I’m going to bookmark this to refer back to when I’m talking to them about the role that questioning plays in the growth of our faith.

    (Disclaimer: I totally googled “faith seeking understanding.” Did not remember that was St. Anselm all by myself.)

  27. Lauren

    Intelligent plus belief is perfect especially if one had struggled a bit and had doubt. These are the chosen few of God…

  28. Magda

    This is so coincidentally funny! I just told my husband the other day I had no why I was still a Catholic and that I thought I would take up smoking!! Sometimes I think there are thought viruses going around and people are catching them at the same time.
    Fortunately, I am still Catholic, because everything else is so bogus in comparison. Besides – I really love the Eucharist.

  29. Andie

    Wonderful thoughts Jennifer. We must question because it is then that the faith becomes ours, personal and not simply something that we blindly accept. God loves us too much for that. It is then that we make the move from blind obedience to obedience through love. And to doubt in and with peace makes all the difference.

  30. Melanie

    I’ve fallen down a similar rabbit hole myself in relation to your experience at mass. When my husband and I were preparing for marriage, we left our individual parishes and joined a new one in town. In the process, my daughter’s Catholic school verified my status and found I was no longer practicing at my church on record. Because there is a fee difference for non-Catholics, I received a rather nasty letter about how I’d been abusing the privilege offered only to practicing Catholics. Before the end of the night, I was ready to withdraw her from school and convert to a different faith after I worked through several doubts and identified many shortcomings of those who serve in the Church.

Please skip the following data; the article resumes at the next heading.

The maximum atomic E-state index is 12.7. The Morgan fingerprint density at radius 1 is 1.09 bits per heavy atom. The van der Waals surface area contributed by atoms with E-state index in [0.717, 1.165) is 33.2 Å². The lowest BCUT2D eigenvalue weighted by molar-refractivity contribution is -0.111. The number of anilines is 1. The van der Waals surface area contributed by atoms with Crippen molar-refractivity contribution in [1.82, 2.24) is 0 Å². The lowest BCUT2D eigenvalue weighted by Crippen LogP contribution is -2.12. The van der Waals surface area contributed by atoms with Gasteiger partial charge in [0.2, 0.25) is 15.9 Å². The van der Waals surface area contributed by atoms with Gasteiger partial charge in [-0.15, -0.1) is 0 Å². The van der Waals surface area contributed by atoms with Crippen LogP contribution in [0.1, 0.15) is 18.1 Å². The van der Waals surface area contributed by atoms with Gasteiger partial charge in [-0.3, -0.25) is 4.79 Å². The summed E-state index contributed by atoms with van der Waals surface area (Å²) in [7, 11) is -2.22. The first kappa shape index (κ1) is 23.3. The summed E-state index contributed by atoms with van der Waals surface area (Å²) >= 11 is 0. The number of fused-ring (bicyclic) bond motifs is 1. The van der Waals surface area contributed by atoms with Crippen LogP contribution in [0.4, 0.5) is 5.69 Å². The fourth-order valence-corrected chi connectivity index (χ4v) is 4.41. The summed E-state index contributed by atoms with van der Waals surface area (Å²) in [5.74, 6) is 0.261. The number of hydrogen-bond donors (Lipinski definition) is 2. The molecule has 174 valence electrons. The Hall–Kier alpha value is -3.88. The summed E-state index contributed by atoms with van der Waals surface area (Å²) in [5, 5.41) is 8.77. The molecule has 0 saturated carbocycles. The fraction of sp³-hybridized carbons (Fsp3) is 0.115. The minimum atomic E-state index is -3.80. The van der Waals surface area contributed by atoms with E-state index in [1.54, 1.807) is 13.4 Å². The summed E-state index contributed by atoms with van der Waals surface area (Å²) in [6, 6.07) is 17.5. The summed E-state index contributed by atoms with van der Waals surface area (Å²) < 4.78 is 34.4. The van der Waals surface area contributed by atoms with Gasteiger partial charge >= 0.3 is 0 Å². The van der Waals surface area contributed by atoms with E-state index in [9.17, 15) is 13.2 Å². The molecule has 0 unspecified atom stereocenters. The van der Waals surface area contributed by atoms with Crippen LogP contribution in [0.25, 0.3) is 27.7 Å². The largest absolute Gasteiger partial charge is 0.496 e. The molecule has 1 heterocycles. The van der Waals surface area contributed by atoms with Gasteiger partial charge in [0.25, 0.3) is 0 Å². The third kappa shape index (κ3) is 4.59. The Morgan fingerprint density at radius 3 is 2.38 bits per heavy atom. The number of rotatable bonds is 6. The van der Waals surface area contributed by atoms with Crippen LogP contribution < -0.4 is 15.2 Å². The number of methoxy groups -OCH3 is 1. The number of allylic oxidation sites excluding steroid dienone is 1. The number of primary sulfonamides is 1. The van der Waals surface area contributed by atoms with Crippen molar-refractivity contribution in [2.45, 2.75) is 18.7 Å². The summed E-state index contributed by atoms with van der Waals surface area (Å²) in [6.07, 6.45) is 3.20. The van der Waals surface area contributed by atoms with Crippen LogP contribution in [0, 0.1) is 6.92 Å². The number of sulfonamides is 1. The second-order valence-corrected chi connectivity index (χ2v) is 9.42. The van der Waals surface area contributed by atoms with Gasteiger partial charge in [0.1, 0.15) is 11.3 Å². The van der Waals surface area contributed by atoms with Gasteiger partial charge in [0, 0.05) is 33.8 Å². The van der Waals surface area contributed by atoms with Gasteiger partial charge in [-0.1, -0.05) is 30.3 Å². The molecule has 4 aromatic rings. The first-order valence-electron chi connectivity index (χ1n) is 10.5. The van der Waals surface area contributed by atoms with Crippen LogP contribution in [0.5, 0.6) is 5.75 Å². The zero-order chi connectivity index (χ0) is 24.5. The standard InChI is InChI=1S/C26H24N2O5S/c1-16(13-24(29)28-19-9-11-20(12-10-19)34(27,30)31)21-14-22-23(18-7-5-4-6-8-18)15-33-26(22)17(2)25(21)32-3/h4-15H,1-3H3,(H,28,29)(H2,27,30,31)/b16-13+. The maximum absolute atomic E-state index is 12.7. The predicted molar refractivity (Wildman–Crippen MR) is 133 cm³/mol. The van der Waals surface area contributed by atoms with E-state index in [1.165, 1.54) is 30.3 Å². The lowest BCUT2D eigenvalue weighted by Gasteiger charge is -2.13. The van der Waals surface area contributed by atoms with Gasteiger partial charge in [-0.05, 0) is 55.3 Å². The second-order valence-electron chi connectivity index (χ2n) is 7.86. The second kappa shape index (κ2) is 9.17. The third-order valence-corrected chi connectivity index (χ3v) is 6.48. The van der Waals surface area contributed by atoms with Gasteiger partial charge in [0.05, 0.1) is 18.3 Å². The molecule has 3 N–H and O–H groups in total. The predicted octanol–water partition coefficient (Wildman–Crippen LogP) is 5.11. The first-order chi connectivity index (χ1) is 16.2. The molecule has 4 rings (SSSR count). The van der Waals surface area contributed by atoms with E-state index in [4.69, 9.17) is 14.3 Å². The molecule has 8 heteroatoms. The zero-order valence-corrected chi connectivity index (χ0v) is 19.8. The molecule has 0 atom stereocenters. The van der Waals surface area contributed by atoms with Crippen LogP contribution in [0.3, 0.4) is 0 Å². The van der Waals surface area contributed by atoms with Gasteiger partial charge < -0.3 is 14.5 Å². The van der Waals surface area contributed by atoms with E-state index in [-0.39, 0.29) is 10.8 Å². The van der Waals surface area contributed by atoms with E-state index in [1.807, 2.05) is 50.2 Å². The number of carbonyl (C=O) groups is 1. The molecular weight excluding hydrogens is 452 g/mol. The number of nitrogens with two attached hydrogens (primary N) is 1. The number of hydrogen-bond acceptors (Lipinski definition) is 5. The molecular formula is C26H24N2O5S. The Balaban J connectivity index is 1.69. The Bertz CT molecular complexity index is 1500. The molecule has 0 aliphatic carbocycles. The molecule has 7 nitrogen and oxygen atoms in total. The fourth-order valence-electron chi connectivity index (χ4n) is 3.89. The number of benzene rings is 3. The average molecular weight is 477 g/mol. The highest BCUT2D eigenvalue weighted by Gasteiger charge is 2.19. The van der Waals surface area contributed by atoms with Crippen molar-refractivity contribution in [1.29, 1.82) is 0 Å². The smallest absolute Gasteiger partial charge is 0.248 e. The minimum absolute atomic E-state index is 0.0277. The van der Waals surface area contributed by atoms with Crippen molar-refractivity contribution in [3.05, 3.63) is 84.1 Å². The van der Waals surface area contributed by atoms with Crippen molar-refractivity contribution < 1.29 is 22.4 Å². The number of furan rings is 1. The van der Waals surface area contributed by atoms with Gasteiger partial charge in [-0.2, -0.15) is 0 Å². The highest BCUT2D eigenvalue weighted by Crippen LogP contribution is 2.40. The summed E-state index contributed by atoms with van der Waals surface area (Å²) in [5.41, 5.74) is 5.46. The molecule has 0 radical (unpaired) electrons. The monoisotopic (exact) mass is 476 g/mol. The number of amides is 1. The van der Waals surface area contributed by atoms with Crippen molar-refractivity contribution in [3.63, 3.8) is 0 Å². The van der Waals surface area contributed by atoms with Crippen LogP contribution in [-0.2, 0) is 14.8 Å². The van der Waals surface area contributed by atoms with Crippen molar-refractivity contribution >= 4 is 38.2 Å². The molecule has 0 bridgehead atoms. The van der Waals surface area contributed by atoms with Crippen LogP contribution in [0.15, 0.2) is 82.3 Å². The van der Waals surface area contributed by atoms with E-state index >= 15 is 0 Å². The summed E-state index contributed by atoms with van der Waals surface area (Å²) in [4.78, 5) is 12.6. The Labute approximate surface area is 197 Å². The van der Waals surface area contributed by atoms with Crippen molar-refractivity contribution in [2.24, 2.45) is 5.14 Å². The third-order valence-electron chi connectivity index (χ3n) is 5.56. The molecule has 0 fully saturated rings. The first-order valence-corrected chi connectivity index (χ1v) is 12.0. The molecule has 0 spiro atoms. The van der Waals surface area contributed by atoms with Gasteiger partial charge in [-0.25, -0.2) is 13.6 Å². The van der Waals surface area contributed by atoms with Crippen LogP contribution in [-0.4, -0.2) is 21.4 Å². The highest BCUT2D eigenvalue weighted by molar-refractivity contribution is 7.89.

It’s silly to think about it now but in my broken, prideful state it was serious business. How dare they accuse me of not being Catholic. I’ll show them.

  31. Craig

    Amen – explore doubts in peace.

    I’ve found this truly important thing:

    Doubt is the handmaiden of faith – the touchstone of truth” God – if he be God arises from an honestly challenged doubt unscathed – and faith grows as doubts are addressed.

    Thank you for this.

    God Bless

  32. OrtizLina24

    People deserve very good life time and mortgage loans or just short term loan will make it better. Just because people’s freedom is grounded on money state.

  33. lavender oil

    I was checking my Yahoo mail and I saw an article on Yahoo’s intercourse abuse scandal in the church. I have no idea what to do to me then yes, I, by the grace of God, but I did.

  34. Carlos N

    Thank you for writing this article. It is the fruit of your honest struggles and I think that is why it rings true. As a diocesan seminarian I have study for 7 years now and I know from my experience and others of these spiritual attacks that creep in and can total confuse your faith. In the seminary they always recommend meditation, self reflection at the end of the day, Reconciliation at lest once a month, a spiritual diary etc, and now it is clearer to me that this helps me keep the big picture of God’s love. Praying for you please pray for me. God bless.

  35. Stephanie

    Oh I love your post! Not so much am I having doubts about faith, but doubts about balancing some other things in my life. I would like to take #1, #2, and #4 as my vices that have nothing to do with the spirit of Christ. GREAT BLOG! I really needed that clarity – to understand my own weaknesses in decision making.

  36. Verl

    I was a Catholic and had doubts. Do not be afraid to follow your doubts. It may lead you to truth.